James Anderson (1812-1867)


  • C. Stuart Mackinnon




Anderson, James, 1812-1867, Biographies, Canoeing, Expeditions, Explorers, History, Hudson's Bay Company, Search for Franklin, Starvation, Anderson River, N.W.T., Back River, Nunavut, Chantrey Inlet, Mackenzie River region, Montreal Island


... In 1831, James left Britain as an apprentice with the Hudson's Bay Company. For 20 years he served with energy, judgement, and business acumen in the James Bay, Lake Superior, and Athabasca areas. Then-Governor George Simpson entrusted him with the remote and valuable Mackenzie District. He improved profits by better book-keeping and retrenchment on the upper Yukon basin. His preference was to open trade directly with the Inuit via the Anderson River north of Fort Good Hope. Suddenly, in 1855, he was ordered to take part in the search for John Franklin's expedition. The Admiralty had wearied of the expensive probing of the arctic islands, but Dr. Rae of the Hudson's Bay Company had reported finding relics while surveying Boothia Peninsula. Inuit had told him of white men perishing on an island west of a great river. This was obviously the river down which Captain Back and Dr. King had taken a York Boat in 1834. Now the British government asked the Company to use the same route to check out Rae's report. Simpson had confidence that Anderson would see the matter through without creating new disasters. ... Because he could not carry enough supplies to overwinter, Anderson had to accomplish his mission in the short interval between breakup and the onset of the next winter. On Indian advice to bypass frozen lakes, he chose a new, more direct mountain portage route from Great Slave Lake. Solid ice on Lake Aylmer put him 12 days behind the schedule of Captain Back, whose carefully mapped route he joined at that point. ... On July 31, only two days later than Back, Anderson entered Chantrey Inlet. It was choked with wind-driven floes, and the fragile canoes could not operate as icebreakers. When the men managed to reach Montreal Island, they began finding wood and metal fragments along the shore and in Inuit caches. One chip bore the name "Mr. Stanley" of the Erebus. Using an inflatable rubber raft, three men pushed on to Maconochie Island. ... Anderson, with a true instinct, wanted to search Cape Richardson but was prevented by a "millstream" of jagged ice. Had he done so, he would have encountered, a scant eight kilometres to the west in a cul-de-sac later known as Starvation Cove, the last encampment of the Franklin expedition. Instead, he packed up the raft in the canoes, which had been repaired and regummed, and gave the order to return. Not until 1962 was the whole Back River canoed and kayaked again. ... Anderson's official report was brief and restrained. He had found no papers or bodies and could merely confirm Rae's statement that the disaster had occurred somewhere northwest of the Back. ... Anderson's health had been undermined by the trip. After three more years as chief factor in the Mackenzie District, he asked to be transferred. At Mingan on the St. Lawrence, he straightened out the account books and entertained the governor-general with salmon fishing. He finally retired, as a country squire, to Ontario, where his children were entering the professions. James Anderson's service to the Company was exemplary, and he narrowly missed fame at Starvation Cove. Altogether, he was a fine frontiersman - Canadian style.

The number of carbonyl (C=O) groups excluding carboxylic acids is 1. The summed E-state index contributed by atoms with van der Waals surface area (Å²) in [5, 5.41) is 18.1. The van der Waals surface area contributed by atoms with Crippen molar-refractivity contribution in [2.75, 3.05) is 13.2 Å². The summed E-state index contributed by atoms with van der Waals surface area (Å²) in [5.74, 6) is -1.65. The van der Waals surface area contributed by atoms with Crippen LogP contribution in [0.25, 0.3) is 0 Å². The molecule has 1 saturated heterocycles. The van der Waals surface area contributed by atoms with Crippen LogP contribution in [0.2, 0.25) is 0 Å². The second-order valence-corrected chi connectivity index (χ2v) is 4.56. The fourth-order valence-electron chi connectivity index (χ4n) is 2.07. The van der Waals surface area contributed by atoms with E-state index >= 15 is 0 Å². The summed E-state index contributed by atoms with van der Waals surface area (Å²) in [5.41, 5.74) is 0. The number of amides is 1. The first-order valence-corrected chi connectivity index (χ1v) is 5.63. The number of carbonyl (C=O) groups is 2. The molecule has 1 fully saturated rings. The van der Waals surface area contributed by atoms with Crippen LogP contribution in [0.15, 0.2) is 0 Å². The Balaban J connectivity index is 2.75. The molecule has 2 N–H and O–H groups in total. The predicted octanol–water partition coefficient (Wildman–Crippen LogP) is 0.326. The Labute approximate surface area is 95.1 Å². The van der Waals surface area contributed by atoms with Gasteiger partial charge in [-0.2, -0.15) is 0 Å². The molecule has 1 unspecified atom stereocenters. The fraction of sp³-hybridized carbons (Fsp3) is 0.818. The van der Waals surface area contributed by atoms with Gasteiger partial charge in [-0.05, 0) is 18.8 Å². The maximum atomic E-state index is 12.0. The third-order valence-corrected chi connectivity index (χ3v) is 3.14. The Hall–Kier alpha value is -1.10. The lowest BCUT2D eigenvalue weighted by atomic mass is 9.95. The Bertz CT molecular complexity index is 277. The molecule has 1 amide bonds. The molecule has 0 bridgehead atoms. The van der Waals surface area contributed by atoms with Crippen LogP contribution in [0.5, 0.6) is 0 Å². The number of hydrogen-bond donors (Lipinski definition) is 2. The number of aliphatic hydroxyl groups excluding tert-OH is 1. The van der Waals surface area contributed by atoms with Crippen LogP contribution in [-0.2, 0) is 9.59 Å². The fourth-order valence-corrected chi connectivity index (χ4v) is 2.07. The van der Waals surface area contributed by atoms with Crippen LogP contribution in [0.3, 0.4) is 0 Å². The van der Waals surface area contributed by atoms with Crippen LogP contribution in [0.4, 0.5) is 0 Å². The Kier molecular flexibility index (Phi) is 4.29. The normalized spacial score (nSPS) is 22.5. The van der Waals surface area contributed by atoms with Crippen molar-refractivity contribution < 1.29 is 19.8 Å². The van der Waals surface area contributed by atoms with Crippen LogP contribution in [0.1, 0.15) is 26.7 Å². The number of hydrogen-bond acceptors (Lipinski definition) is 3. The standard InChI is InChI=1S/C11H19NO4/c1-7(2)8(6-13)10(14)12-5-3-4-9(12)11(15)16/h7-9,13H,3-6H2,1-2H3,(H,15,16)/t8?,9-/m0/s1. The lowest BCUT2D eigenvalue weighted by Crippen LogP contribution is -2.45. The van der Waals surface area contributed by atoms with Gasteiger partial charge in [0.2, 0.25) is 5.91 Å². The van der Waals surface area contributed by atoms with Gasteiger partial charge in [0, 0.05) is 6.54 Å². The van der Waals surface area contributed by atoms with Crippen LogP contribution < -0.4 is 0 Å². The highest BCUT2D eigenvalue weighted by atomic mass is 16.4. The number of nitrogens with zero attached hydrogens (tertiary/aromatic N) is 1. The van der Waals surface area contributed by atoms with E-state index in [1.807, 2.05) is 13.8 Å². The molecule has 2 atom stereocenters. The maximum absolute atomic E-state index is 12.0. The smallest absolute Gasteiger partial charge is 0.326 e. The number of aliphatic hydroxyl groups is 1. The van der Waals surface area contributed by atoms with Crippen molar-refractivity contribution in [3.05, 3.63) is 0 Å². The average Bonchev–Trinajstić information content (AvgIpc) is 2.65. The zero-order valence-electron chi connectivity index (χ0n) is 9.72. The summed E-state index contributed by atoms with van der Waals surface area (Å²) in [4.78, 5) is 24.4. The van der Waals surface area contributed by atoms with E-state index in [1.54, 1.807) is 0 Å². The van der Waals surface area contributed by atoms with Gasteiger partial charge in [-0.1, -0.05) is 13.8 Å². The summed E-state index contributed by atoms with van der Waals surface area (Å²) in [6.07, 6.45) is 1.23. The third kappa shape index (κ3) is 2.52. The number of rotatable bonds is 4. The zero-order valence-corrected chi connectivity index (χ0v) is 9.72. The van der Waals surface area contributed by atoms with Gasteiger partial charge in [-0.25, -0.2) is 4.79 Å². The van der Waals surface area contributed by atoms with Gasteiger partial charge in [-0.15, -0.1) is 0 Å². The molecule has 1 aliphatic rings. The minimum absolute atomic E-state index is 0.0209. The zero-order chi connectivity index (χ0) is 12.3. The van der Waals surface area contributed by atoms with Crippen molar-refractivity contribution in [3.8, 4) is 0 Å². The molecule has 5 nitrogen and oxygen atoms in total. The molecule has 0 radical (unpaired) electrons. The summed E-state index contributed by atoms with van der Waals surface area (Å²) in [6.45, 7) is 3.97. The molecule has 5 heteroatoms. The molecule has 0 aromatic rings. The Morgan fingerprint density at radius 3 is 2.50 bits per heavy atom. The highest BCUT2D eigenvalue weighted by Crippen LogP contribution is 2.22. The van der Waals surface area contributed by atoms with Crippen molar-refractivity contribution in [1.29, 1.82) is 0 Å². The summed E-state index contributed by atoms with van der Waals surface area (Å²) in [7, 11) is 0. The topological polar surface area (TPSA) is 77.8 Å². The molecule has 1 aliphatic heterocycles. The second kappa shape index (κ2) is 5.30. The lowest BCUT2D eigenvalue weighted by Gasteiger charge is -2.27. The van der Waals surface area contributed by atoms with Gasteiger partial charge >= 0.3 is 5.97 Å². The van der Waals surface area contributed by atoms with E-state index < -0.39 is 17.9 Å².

Arctic Profiles